Mambray Creek is a place you can get away from it all, without leaving the bitumen. With bushwalking, hiking, birdwatching, historical ruins, scenic lookouts, and an abundance of Australian flora and fauna, Mambray Creek has something for everyone.
Emu at the Mambray Creek campground
Accessed via National Highway A1, Mambray Creek is 3 hours north-west of Adelaide, 46 kilometres north of Port Pirie, and 45 kilometres south of Port Augusta.
Mambray Creek is a part of the Mount Remarkable National Park, and has two main camping areas. The first is close to the ruins of the Baroota Station homestead. Commonly known as the Baroota Ruins campground, it has 11 unpowered sites, all of which are suitable for caravans, camper trailers, or tents. This camping area has basic toilet facilities but no showers. There are communal fireplaces scattered among the sites.
The Mambray Creek campground is a couple of kilometres past the Baroota ruins, and has 54 unpowered camp sites. All sites are suitable for caravans, camper trailers, or tents, and some sites are available as double or triple sites to accommodate larger families or small groups who would like to camp close together. Communal fireplaces can be found throughout the Mambray Creek campground, but many sites also have an individual fire tin.
The facilities at the Mambray Creek campground include toilets and hot showers, all with wheelchair access, and a baby change room.
There are two large group sites at the Mambray Creek campground, to accommodate school or community groups. These sites are suitable for tent camping only. The communal areas in these group sites have picnic tables and log seating around large fire pits - perfect for a camp sing-a-long or story-telling.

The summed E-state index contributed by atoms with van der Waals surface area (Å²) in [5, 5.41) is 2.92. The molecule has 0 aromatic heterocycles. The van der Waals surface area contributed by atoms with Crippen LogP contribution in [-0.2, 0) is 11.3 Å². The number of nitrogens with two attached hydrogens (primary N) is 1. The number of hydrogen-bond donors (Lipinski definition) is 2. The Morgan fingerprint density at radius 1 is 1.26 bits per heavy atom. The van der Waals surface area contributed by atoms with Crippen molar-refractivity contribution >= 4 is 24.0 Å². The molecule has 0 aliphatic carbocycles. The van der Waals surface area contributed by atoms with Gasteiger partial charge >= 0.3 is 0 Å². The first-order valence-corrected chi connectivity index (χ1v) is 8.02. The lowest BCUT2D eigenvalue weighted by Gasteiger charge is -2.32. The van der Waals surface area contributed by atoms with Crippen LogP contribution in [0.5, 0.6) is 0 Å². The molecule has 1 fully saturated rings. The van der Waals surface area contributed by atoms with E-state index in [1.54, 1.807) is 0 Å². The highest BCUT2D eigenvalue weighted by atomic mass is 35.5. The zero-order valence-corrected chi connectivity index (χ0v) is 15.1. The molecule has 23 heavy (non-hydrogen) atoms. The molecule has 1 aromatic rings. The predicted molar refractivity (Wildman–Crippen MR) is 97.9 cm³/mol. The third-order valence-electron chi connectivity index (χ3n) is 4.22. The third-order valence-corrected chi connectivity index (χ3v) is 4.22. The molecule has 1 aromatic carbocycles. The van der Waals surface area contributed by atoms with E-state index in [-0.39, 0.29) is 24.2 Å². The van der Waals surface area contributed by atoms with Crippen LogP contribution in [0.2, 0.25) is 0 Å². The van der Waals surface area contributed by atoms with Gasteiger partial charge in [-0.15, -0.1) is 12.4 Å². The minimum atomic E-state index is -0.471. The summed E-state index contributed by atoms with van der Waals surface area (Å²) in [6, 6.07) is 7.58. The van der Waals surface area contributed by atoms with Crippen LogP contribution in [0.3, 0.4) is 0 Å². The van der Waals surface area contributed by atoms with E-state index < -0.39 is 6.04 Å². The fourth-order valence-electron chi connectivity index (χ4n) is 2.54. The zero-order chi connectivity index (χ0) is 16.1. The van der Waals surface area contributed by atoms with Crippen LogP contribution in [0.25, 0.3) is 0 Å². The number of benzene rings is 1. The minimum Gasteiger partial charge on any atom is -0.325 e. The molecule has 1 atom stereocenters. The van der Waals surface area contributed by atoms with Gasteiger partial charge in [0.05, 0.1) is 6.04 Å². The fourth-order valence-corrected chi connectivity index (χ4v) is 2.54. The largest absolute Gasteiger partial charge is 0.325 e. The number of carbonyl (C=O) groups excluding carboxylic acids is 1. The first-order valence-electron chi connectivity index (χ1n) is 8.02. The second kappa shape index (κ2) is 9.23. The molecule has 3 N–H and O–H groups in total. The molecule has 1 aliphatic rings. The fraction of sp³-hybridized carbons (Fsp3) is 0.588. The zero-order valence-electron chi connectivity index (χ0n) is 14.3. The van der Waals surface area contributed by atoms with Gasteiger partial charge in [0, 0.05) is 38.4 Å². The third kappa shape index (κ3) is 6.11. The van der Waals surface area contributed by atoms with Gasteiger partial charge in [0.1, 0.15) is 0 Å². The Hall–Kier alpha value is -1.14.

One cabin is available for bookings at the Mambray Creek campground. It is a small, open-plan cabin that can sleep up to 4 people. All cooking utensils, crockery and cutlery is provided in the cabin, but you will need to bring your own bedding, linen, towels, tea-towels etc. You will also need to bring an esky as there is no refrigeration - the cabin uses solar lighting, but there is no electricity for general use.
If you are looking for something more adventurous. There are a number of walk-in backpack camps that can be accessed from the Mambray Creek campground. Most of the backpack camps have no facilities provided, so you need to be prepared to carry out what you carry in, and need to ensure toilet waste is disposed of correctly. Backpack camp sites are not available during the Fire Danger Season, which is generally from 1 November until 30 April each year. Campfires of any sort are also banned during this time.
If time is short, or camping is not for you, there is a separate day visitor area at Mambray Creek. This area is equipped with barbecues, picnic tables and toilet facilities.
Mambray Creek near the Day Visitor area
Mambray Creek has entry fees for each vehicle, and fees for camping. These can be purchased online through the National Parks South Australia website.